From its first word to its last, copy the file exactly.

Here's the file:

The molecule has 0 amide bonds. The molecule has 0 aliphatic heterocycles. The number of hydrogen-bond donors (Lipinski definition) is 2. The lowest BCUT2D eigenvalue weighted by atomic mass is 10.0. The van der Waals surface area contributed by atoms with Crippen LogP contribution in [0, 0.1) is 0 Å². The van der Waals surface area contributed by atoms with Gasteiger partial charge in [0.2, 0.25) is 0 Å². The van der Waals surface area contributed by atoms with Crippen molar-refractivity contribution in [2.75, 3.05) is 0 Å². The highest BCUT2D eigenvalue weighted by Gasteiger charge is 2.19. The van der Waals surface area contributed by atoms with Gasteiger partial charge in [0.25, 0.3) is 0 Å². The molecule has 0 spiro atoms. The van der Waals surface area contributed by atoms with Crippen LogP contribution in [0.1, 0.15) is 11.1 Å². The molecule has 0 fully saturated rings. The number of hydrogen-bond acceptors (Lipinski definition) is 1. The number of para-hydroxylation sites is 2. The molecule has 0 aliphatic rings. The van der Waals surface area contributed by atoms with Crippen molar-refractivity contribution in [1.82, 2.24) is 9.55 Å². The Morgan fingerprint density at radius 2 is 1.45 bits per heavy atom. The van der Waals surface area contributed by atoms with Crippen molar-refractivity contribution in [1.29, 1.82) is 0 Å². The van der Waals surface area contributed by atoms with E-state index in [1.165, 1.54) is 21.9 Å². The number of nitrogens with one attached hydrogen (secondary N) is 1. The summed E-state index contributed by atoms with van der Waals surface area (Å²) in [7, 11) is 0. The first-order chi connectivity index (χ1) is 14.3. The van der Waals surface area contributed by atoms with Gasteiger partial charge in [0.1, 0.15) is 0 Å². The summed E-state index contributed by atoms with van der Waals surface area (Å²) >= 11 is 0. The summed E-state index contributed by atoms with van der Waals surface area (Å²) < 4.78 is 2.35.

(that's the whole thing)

The molecule has 0 amide bonds. The molecule has 0 aliphatic heterocycles. The number of hydrogen-bond donors (Lipinski definition) is 2. The lowest BCUT2D eigenvalue weighted by atomic mass is 10.0. The van der Waals surface area contributed by atoms with Crippen LogP contribution in [0, 0.1) is 0 Å². The van der Waals surface area contributed by atoms with Gasteiger partial charge in [0.2, 0.25) is 0 Å². The van der Waals surface area contributed by atoms with Crippen molar-refractivity contribution in [2.75, 3.05) is 0 Å². The highest BCUT2D eigenvalue weighted by Gasteiger charge is 2.19. The van der Waals surface area contributed by atoms with Gasteiger partial charge in [0.25, 0.3) is 0 Å². The molecule has 0 spiro atoms. The van der Waals surface area contributed by atoms with Crippen LogP contribution in [0.1, 0.15) is 11.1 Å². The molecule has 0 fully saturated rings. The number of hydrogen-bond acceptors (Lipinski definition) is 1. The number of para-hydroxylation sites is 2. The molecule has 0 aliphatic rings. The van der Waals surface area contributed by atoms with Crippen molar-refractivity contribution in [1.82, 2.24) is 9.55 Å². The Morgan fingerprint density at radius 2 is 1.45 bits per heavy atom. The van der Waals surface area contributed by atoms with Crippen molar-refractivity contribution in [1.29, 1.82) is 0 Å². The van der Waals surface area contributed by atoms with E-state index in [1.165, 1.54) is 21.9 Å². The number of nitrogens with one attached hydrogen (secondary N) is 1. The summed E-state index contributed by atoms with van der Waals surface area (Å²) in [7, 11) is 0. The first-order chi connectivity index (χ1) is 14.3. The van der Waals surface area contributed by atoms with Gasteiger partial charge in [0.1, 0.15) is 0 Å². The summed E-state index contributed by atoms with van der Waals surface area (Å²) >= 11 is 0. The summed E-state index contributed by atoms with van der Waals surface area (Å²) < 4.78 is 2.35.